A few other tasks were also disappointing on the 800w. Word Mobile seems to take an unusually long time to create and open documents in the new Office 2007 native .docx format. Simply creating a new .docx document takes a minimum of ten seconds. Larger files took even longer to open on average. Working with Excel Mobile and other document formats did not produce the same delays, so this was somewhat of a minor annoyance. Another small thing that the device had trouble with was larger (100k+) html email messages. It had a hard time opening and scrolling through some email newsletters. A good majority emails are usually much smaller in size and are typically just plain text, so it's not always and everyday issue but is again another irksome symptom of the underpowered processor.

Wireless Data & Wi-Fi
Wireless data speed certainly doesn't disappoint on the Treo 800w. Equipped with the latest EvDO Rev A the 800w can pull in download speeds anywhere from 600 kbps to 1.4 mbps and uploads speeds in the range of 350 - 500 kbps under ideal conditions according to Sprint. In my testing location (coastal San Diego) my speeds averaged around 600-800 kbps according to the dsl reports mobile speed test. Speeds will often vary greatly depending on your area and signal circumstances. Browsing the web at these speeds was quite pleasant, but was even faster when using Wi-Fi.

Treo 800w KeyboardA major highlight for any long time Palm/Treo follower is the long overdue inclusion of Wi-Fi technology. The Treo 800w supports both 802.11 b/g networks as well as 802.1x (EAP-PEAP, EAP-TLS and EAP-TTLS). Palm has made it incredibly simple to setup and manage Wi-Fi connections via a dedicated Wi-Fi button on the top of the device with can connect to open or known networks and power down the Wi-Fi radio via the touch of a button.

The Wi-Fi wireless works well and doesn't seem to be as big of a power drain that you would expect, largely thanks to Palm's optimizations and the efficient Wi-Fi button. This is a well thought out feature that greatly simplifies and eliminates the complexity of managing the typical Wi-Fi process.

With the 800w, Palm's Windows Mobile powered line now equals Palm OS Treos of years past in terms of screen resolution. The 320 x 320 pixel touchscreen is significant improvement over the former 240 x 240 grid of old. Text and graphics are much enhanced. Most curiously, the option for ClearType is not turned on by default. The setting (found in: Start - Settings - System - Screen - ClearType) provides for vastly improved, systemwide anti-alised text and should be the first thing new owners enable.

The display quality itself is adequate. The screen's surface is plastic and requires more of a push than I'm used to on other touch screens. I also have to set it to at least 80% max brightness just for it to be acceptable in most circumstances. That said, it does hold up well outdoors and in direct sunlight.

The keyboard is up to the usual Treo standard. If you're used to the Treo line, it really doesn't differ too much from previous incarnations. Among the front-facing thumb board set, the Treo design remains one of the better ones out there. The keys aren't gigantic by any means, but they are spaced well enough that most people will get by at a reasonable speed without too many errors.

The 800w includes a 2.0 megapixel digital camera. It can take photos at a max resolution of 1600 x 1200 pixels and has a 2x digital zoom. It can also shoot video clips at either a 176x144 or 320x240 resolution and the length is only limited by the size of your memory card. You can manually adjust the brightness settings by pushing right or left on the d-pad, and the program will let you save to pics internally or to your microSD card. The camera quality is pretty standard for a smartphone. It shoots semi-decent pictures in bright, well lit situations and fails miserably in poorly lit, dark conditions. Outdoor scenes and good natural lighting conditions will give you the best results but without the ability to focus your results may be mixed. The following are a few raw, uneditied shots taken with the Treo 800w in various lighting situations:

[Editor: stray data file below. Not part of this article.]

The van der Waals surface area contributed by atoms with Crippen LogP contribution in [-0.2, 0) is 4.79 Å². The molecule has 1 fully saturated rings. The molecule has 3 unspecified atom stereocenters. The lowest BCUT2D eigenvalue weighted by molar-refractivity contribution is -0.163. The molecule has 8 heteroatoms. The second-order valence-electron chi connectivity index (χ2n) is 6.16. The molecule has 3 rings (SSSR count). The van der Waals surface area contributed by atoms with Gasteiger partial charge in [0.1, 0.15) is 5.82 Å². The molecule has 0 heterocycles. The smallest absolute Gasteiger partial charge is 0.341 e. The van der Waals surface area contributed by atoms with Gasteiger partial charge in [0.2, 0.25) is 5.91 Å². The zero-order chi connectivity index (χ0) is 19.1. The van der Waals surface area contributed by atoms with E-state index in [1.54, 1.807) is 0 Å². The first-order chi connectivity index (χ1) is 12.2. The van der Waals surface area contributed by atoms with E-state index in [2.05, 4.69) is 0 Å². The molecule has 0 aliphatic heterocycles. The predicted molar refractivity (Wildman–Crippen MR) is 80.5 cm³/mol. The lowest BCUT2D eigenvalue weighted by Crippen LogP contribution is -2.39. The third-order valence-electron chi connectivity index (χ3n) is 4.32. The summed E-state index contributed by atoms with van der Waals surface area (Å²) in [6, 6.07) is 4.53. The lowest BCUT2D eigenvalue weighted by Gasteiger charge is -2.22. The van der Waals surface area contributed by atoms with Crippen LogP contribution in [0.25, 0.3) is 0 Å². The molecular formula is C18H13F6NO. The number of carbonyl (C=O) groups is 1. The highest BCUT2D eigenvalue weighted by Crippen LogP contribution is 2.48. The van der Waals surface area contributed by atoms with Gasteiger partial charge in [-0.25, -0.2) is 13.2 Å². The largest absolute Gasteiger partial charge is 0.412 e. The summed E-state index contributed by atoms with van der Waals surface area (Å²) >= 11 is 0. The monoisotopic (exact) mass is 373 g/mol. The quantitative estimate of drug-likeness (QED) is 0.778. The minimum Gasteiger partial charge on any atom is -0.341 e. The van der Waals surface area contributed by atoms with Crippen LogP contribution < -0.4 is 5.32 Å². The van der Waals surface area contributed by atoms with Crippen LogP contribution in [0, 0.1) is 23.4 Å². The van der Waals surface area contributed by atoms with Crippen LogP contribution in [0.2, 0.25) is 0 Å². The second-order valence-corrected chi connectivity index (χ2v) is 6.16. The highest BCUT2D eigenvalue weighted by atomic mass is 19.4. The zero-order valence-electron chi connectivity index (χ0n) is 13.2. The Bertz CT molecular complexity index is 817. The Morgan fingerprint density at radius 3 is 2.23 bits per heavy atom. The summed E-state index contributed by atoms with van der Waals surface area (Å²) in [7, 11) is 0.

Treo 800w Camera Example Palm Treo 800w Camera Example 800w Camera Example Treo 800w Camera Examples

The Treo 800w is equipped with a Lithium-ion 1150 mAh removable battery. This is the exact same pack that is in the entry level Palm Centro. It is rated at an imaginary talk time of 4 hours talk and 200 hours standby.

The 800w is a much more powerful device and frequent use of its wireless features take their toll on the relatively modest power cell. Given that fact and keeping the amount of features in mind, battery life was tolerable, but by no means great. Heavy Wi-Fi users and anyone who plans to leave on push email services while on the clock will likely be recharging daily. More common usage patterns will likely be able to get by with a top up every other day or so. If the 800w does have one thing going for it in the battery department, it's that it does recharge rather quickly.

Treo 800w Software

The Treo 800w is running Windows Mobile 6.1 Professional Edition. The on device version number of my review unit was listed as CE OS 5.2.19216 (Build 19216.1.0.5). The Palm Software version was Treo800w-1.03-SPNT (hardware version A, Firmware version 116). Windows Mobile provides a robust multitasking environment and 6.1 brings new support for enterprise functionality. There is also a wide range of Windows Mobile software available theses days and the overall OS is reasonably customizable.

What good is a laundry list of features if you can't tie them all together in a truly useful manner? Except in a few areas (ahem... web browsing) the 800w stands far above many other Windows Mobile clones in usability largely because of Palm's software customizations. These include all the useful today screen plugins that first debuted on the Treo 700 series as well as improved shortcuts and call management, the excellent threaded sms application, voicemail controls, ignore by sms feature, the ability to easily search the web, contacts and business right from the home screen. Little things such as the dead simple keyguard operation go a long way towards a more pleasant smartphone experience.